Catholicism & Violence in Late Chosŏn Korea

A review of The Ambiguity of Violence:  Ideology, State, and Religion in the Late Chosŏn Dynasty, by Franklin Rausch

Why do governments and those who oppose them use violence to advance their aims? What are their justifications for the use of violence? These are some of the questions that Franklin Rausch confronts in his dissertation centered on two case studies in late Chosŏn Korea between the late 18th and early 20th centuries. They involve two famous Catholics, Alexius Hwang Sayŏng and Thomas An Chunggŭn, and it is in its elucidation of the complex history of Catholicism in Korea that this dissertation particularly shines.

The dissertation is made up of 8 chapters as well as an introduction and a conclusion. It can be divided into two distinct parts: chapters 1 through 3 deal with the case of Hwang Sayŏng in the late 18th and early 19th centuries and chapters 5 through 8 deal with An Chunggŭn in the late 19th and early 20th centuries. Chapter 4 is a transitional chapter that explains events in the nearly 100 years that separate the two cases and which helps explain their very different historical contexts. On the surface, there may not seem to be much connecting Hwang and An apart from their common Catholicism. The historical contexts between Chosŏn Korea and its initial contact with Western thought in the 18th century and the last years of Korean independence in the first decade of the 20th centuries are very different.  This chronological separation has a purpose, however. It helps to show how the evolving historical context of Chosŏn Korea changed the uses and justification of violence in the century separating the two cases.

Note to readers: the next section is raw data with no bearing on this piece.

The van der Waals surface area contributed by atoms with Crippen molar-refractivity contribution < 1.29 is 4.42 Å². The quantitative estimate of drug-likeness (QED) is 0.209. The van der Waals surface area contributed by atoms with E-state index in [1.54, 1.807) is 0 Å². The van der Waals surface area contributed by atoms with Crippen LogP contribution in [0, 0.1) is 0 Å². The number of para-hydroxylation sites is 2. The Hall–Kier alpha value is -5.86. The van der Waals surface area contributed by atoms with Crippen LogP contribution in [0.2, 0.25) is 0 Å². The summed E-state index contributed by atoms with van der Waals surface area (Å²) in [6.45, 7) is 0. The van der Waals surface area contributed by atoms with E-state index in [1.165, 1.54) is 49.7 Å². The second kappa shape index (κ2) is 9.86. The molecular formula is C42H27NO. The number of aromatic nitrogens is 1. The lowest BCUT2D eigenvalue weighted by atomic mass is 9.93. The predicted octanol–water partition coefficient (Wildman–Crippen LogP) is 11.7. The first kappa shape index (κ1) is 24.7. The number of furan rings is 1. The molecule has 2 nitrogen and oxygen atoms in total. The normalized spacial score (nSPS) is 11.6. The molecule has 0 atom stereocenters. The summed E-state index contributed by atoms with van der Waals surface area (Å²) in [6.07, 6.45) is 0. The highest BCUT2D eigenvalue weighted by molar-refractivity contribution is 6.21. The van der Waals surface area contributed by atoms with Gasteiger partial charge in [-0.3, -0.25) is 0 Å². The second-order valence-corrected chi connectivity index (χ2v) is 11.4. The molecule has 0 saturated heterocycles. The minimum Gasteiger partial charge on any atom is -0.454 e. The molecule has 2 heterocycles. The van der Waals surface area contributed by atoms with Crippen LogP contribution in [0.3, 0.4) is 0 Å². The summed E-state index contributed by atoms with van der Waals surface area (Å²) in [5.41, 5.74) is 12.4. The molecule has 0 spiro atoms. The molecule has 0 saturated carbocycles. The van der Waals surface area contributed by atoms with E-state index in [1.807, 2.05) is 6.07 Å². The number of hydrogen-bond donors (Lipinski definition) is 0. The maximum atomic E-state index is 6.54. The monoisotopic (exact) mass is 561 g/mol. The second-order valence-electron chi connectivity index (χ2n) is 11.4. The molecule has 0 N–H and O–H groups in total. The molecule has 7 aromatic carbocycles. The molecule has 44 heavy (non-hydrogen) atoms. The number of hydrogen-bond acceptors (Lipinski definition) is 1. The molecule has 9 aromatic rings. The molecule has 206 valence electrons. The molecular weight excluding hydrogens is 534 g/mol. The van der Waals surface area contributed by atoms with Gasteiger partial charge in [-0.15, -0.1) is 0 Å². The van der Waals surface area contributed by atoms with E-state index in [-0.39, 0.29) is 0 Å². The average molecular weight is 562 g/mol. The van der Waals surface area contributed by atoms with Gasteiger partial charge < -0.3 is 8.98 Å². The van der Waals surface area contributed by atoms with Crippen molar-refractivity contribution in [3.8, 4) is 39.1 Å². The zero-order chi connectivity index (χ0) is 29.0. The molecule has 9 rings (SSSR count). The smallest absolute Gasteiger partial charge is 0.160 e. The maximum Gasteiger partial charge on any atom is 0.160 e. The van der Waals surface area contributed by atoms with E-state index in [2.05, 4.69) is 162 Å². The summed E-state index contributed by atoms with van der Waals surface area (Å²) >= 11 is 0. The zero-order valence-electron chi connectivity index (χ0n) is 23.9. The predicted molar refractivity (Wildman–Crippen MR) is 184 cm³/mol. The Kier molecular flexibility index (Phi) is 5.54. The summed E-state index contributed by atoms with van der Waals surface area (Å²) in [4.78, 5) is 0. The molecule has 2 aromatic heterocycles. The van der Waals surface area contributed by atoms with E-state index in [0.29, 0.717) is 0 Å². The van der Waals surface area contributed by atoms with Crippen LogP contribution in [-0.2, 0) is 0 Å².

Hwang Sayŏng was one of the most prominent early Korean Catholics. Although Koreans were aware of Catholicism much earlier, it started to have a larger impact in Korea starting from the late 18th century, when Koreans who had converted while on an embassy to China started spreading the religion once they returned home. Originally, the new religion attracted people from the upper and middle classes, chiefly those that were marginalised in the Chosŏn political system. Hwang came from this background as well. Conversion to Catholicism was in part motivated by dissatisfaction with the way that the dominant philosophy of Neo-Confucianism was interpreted in Korea at his time as well as factional conflicts. Many Korean Catholics wanted to reconcile Neo-Confucianism and Catholicism, but the Vatican’s policy forbidding Catholics from participating in Confucian rites for deceased family members made this untenable. The Chosŏn government, who saw Confucian rites as essential to support its political and social structure and the hierarchy that undergirded it, saw the Catholics’ refusal as challenging the political system and treasonous. This would start the beginning of a period of persecution that culminated in 1801, when many Catholics either apostatised or were martyred for their faith. Hwang Sayŏng was one of the few surviving major leaders and in desperation, wrote the famous “Silk Letter” to the French Bishop in Beijing asking for Western military intervention on behalf of persecuted Korean Catholics. Unfortunately for Hwang, the letter was discovered and the Chosŏn government now had further justification for the persecution of Catholics, which continued off and on for the next 80 years. Hwang was executed, but Catholicism continued to survive and grow as an underground organisation. The Chosŏn state justified its violence on the grounds that Catholicism was a danger to correct civilisation and the kingdom’s sovereignty. Hwang justified his appeal for violence on the basis of saving his faith and fellow believers, although he did not rise up and engage in violent action himself. He advocated violent external intervention to save the Catholic faith, which he saw as Korea’s hope for a new spiritual and social foundation.